The city says that granting the order sought by the DWS would remove its ability to regulate its public spaces.

The city says it simply seeks to protect parks as public land for the benefit of all of Abbotsford’s residents.

The city has also asked Hinkson to make permanent an injunction granted in December 2013 that resulted in the eviction of a large homeless camp in Jubilee Park.

The facts

The DWS’s case largely rests on evidence it says shows Abbotsford’s homeless population have nowhere else to go. DWS lawyers say the city has failed to provide housing options for the homeless, a charge the city has forcefully countered.

The degree to which Abbotsford has tried to help its homeless might not matter, though, with Hinkson suggesting that it is not for a judge to pronounce upon the actions of the city and its elected representatives – whether positive or negative.

Throughout the trial, the DWS pointed to a homeless count undertaken in March 2014 by the Mennonite Central Committee on behalf of the Fraser Valley Regional District. That count found 151 people who it considered homeless, although some were couch-surfing or not living outside.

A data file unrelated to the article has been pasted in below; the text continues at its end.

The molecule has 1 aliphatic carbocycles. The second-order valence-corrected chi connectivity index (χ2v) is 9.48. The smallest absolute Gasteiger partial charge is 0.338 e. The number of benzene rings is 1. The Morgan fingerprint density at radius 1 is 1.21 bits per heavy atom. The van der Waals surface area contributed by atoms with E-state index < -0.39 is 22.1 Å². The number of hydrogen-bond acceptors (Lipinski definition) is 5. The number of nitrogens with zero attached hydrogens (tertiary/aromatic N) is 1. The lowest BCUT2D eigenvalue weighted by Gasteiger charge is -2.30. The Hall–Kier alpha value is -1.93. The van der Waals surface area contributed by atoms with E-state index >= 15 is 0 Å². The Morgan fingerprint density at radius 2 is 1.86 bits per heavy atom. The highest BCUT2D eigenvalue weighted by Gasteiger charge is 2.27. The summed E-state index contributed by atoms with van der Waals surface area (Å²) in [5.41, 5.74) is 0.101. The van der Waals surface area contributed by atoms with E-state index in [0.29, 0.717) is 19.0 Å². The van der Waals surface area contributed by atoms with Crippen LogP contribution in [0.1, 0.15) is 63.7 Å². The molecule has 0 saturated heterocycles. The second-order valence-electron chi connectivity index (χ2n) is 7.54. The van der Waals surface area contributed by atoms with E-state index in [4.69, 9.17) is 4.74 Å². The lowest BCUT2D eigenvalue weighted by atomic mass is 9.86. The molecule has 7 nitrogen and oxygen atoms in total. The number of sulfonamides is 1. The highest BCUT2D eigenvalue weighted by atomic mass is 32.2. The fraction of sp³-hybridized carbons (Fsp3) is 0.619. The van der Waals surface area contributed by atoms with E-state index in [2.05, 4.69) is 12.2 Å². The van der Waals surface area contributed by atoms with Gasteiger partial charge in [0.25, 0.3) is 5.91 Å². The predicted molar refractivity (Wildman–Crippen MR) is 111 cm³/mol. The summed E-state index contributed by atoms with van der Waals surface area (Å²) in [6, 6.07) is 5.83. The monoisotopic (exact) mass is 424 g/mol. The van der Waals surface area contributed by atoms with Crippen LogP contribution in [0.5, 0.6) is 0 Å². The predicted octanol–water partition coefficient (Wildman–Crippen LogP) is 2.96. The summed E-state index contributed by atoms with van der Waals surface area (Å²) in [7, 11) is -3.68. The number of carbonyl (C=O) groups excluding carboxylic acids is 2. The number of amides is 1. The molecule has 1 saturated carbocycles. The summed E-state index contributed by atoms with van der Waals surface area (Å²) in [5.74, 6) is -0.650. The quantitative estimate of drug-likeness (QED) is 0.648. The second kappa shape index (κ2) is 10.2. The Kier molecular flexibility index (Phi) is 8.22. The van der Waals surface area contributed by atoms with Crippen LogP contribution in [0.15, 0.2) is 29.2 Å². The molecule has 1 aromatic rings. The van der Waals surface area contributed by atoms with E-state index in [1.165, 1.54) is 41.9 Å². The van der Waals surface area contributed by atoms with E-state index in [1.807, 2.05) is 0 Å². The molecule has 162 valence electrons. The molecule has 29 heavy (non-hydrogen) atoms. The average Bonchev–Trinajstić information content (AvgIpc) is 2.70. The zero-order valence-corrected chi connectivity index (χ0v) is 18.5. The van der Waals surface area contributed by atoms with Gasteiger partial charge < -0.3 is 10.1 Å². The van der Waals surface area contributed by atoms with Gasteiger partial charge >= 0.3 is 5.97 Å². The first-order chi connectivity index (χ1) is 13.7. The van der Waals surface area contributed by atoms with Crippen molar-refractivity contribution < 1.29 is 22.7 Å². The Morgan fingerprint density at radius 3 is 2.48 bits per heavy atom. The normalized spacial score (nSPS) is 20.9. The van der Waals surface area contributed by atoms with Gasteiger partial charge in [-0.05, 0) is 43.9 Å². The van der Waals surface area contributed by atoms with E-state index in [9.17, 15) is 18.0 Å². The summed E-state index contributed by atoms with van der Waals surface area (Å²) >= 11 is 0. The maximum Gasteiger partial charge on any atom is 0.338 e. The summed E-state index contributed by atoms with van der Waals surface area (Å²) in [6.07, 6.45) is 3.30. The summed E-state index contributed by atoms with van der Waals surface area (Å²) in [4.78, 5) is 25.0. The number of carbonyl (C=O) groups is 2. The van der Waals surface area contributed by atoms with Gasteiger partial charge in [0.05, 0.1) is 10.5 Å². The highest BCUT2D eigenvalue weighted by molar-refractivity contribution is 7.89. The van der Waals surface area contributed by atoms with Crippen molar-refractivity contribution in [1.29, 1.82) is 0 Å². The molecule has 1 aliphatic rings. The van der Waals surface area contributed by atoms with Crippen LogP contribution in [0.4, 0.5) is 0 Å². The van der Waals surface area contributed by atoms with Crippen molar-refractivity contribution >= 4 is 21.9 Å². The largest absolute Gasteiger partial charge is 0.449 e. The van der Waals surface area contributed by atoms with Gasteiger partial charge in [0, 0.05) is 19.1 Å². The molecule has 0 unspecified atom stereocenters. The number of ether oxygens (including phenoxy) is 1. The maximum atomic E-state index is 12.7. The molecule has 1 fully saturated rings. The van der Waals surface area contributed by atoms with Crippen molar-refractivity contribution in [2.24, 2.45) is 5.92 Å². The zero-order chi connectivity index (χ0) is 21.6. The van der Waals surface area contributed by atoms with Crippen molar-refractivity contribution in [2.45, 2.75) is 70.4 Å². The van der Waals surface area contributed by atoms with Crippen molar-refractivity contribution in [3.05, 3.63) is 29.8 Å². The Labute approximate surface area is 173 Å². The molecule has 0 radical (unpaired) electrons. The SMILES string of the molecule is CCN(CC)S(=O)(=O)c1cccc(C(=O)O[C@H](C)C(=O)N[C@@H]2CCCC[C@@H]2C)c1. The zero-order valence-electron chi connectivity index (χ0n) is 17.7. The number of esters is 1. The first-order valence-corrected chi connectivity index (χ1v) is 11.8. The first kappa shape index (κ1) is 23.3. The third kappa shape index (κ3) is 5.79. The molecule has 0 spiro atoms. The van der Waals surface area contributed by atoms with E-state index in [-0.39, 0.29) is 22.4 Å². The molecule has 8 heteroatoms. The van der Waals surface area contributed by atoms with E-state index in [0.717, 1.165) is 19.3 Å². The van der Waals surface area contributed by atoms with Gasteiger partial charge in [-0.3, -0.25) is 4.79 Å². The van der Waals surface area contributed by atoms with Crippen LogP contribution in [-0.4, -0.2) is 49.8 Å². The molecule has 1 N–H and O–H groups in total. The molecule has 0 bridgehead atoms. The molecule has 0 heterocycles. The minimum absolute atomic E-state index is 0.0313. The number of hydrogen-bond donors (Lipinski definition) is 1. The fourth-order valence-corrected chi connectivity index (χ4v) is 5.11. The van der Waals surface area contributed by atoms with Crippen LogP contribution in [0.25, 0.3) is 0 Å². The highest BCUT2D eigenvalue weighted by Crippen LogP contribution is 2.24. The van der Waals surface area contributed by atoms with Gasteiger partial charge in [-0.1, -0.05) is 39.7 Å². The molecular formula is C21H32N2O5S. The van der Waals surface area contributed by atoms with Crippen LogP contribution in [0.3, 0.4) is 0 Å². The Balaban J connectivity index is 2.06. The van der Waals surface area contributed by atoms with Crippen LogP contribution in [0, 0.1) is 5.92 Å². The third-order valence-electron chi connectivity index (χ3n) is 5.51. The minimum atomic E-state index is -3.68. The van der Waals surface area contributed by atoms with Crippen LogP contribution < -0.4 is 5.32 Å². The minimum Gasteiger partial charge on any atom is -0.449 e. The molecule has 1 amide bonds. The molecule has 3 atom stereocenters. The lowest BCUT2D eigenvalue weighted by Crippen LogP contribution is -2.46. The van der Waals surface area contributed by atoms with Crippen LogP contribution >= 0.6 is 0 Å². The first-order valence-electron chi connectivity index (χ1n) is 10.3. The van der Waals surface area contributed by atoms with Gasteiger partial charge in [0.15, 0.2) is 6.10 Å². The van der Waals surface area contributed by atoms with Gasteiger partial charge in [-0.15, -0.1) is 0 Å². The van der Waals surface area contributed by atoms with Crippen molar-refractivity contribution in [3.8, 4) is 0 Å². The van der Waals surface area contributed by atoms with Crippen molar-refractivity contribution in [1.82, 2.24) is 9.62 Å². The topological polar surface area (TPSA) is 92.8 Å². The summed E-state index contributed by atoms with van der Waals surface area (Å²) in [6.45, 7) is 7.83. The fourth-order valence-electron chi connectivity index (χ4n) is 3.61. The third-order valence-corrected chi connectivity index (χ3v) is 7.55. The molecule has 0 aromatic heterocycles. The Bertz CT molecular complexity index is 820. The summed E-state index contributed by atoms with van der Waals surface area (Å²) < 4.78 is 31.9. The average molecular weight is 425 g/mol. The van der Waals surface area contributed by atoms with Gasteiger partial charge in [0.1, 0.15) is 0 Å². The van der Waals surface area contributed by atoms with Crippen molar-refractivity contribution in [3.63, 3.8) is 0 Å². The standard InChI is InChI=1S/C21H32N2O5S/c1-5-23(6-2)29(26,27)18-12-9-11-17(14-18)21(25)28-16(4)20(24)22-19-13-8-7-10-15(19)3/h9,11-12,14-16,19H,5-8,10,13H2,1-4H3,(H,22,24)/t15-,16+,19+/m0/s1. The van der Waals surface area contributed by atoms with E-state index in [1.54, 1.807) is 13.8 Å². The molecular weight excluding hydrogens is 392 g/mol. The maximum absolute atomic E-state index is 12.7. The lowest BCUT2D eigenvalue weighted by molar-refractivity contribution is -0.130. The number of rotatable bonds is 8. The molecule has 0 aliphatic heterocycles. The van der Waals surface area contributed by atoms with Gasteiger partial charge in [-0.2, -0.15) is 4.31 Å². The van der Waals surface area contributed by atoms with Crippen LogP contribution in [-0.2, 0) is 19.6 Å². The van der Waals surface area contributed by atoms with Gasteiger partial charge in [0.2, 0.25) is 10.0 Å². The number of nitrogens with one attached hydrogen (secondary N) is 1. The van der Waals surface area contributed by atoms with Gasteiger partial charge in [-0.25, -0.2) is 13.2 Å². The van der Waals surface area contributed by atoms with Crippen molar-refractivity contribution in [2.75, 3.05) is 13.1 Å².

Those who conducted the study – and lawyers for the DWS – say that number is a likely undercount. But the city has cast doubt on the accuracy and reliability of the count’s results.

The sides also differ as to the seriousness of the situation facing the homeless. The DWS contends that the bylaws put the homeless at risk by reducing their shelter options. The city argues that the homeless are no safer in camps like that on Gladys Avenue.

Hinkson has said testimony about the state of homeless encampments reveals reasons for the city’s concern.

But he also said service providers have been consistent in their testimony about the city‘s lack of shelter options.

The testimony

Weeks of testimony under oath have resulted in several revelations about Abbotsford’s homeless camps and the city’s policies regarding them.

The court heard that the homeless were occasionally labelled “undesirables” by city staffers. The court also heard about an email in which a staffer wrote, about the homeless camps, “…I don’t think there is a solution to this but we can attempt to make it difficult for them.”

The court heard that booby traps were sometimes found at homeless camps.

A homeless woman testified that Barry Shantz, a leader of the DWS, paid people to march in a protest in June down Gladys Avenue.

The court also heard an Abbotsford Police constable admit to pepper-spraying a tent to encourage the occupant to move.

The court heard evidence that fish fertilizer was used under a tree at the Gladys Avenue camp to deter people from congregating under the tree’s branches. There were also discussions about using the fertilizer in Lonzo Park.

The decision

Final arguments concluded Thursday in New Westminster. Hinkson will take many weeks to formulate his decision, which will be delivered in court at a later date, not set at press time.